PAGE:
When two Mongolian boys show up on the school playground during summer term in big furry hats and heavy furry coats, I’m so certain The Un-forgotten Coat, by Frank Cottrell Boyce, is going to be about the immigrant experience, cultural identity and integration, and ultimately, understanding and respect. Usually, in these kinds of books, the immigrant’s first day of school starts with some type of embarrassing cultural blunter. But 6th year Chingis Tuul defies (my) expectations; by using stereotypes to his advantage, he turns the tables on his class and spins an exotic falconry analogy to defy his teacher and justify why his little brother, Nergui, shouldn’t be separated from his side at school.
So when Chingis designates Julie as his Good Guide to Bootle, near Liverpool, Julie agrees in the hopes that he will invite her over to his place, which is surely decorated in “silks, with a horse-head fiddle in one corner and a samovar bubbling in the other.” (Believe you me, she’s done the research on Wikipedia.) Despite her best efforts, Chingis and Nergui end up getting themselves invited to her place instead, where they reveal that Nergui is being followed by a demon who wants to make him vanish.
Chingis and Nergui employ many tactics to evade the demon. They bake a small dough figure for the demon to eat instead. Nergui grows his hair out like a girl’s so it won’t recognize him. And on Own Clothes Day, Chingis makes Nergui wear Julie’s Everton jersey instead of his big furry coat, in order to throw the demon off. But the demon may be more real than Julie realizes, because when she goes to Chingis’ house to return the coat, it’s clear that they are all afraid of something.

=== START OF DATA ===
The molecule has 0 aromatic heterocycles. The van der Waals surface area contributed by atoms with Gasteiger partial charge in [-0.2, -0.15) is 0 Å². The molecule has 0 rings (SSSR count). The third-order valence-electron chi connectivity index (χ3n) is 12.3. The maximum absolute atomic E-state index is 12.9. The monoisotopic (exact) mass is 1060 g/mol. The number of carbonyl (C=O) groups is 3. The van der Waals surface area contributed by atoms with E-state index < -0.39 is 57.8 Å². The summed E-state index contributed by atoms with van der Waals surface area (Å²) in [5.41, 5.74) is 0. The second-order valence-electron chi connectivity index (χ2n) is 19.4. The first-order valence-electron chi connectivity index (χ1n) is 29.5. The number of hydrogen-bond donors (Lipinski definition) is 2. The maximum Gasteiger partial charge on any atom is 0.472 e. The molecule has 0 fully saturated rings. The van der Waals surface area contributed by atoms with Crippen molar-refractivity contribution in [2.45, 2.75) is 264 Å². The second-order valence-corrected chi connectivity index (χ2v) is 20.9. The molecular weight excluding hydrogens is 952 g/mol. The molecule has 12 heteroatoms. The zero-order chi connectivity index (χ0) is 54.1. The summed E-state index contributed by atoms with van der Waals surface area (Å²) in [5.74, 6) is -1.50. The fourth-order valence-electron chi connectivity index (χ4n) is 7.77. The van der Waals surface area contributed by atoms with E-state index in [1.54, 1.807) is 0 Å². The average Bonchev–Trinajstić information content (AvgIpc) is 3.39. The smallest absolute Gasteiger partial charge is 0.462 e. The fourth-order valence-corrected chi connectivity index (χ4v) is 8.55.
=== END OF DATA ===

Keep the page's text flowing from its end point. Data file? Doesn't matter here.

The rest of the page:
In many ways, The Un-forgotten Coat is about perspectives. The story takes place in the present day, but grown-up Julie is telling it to us as a flashback. All the superstitious rigmarole that Chingis and Nergui concoct to evade their pursuer makes more sense when viewed from another lens. This theme of perspective is further reinforced by the photos, stunning Polaroids that Chingis takes, which seem all the more vivid against the mundane Bootle backdrop.
And through Chingis, Boyce fills a void in books about a child’s immigrant experience. Usually, these books follow the cultural newcomer’s journey as he or she struggles to find that happy medium between the old and the new. Fiercely unapologetic, Chingis is proud of his heritage, especially when it suits his purposes. This attitude makes the people around him accommodate him, rather than the other way around. It’s so refreshing to read about a character from another country who doesn’t play the Eliza Doolittle role; he’s the one enriching Julie’s life. And for Julie and for me, that’s what makes The Un-forgotten Coat so unforgettable.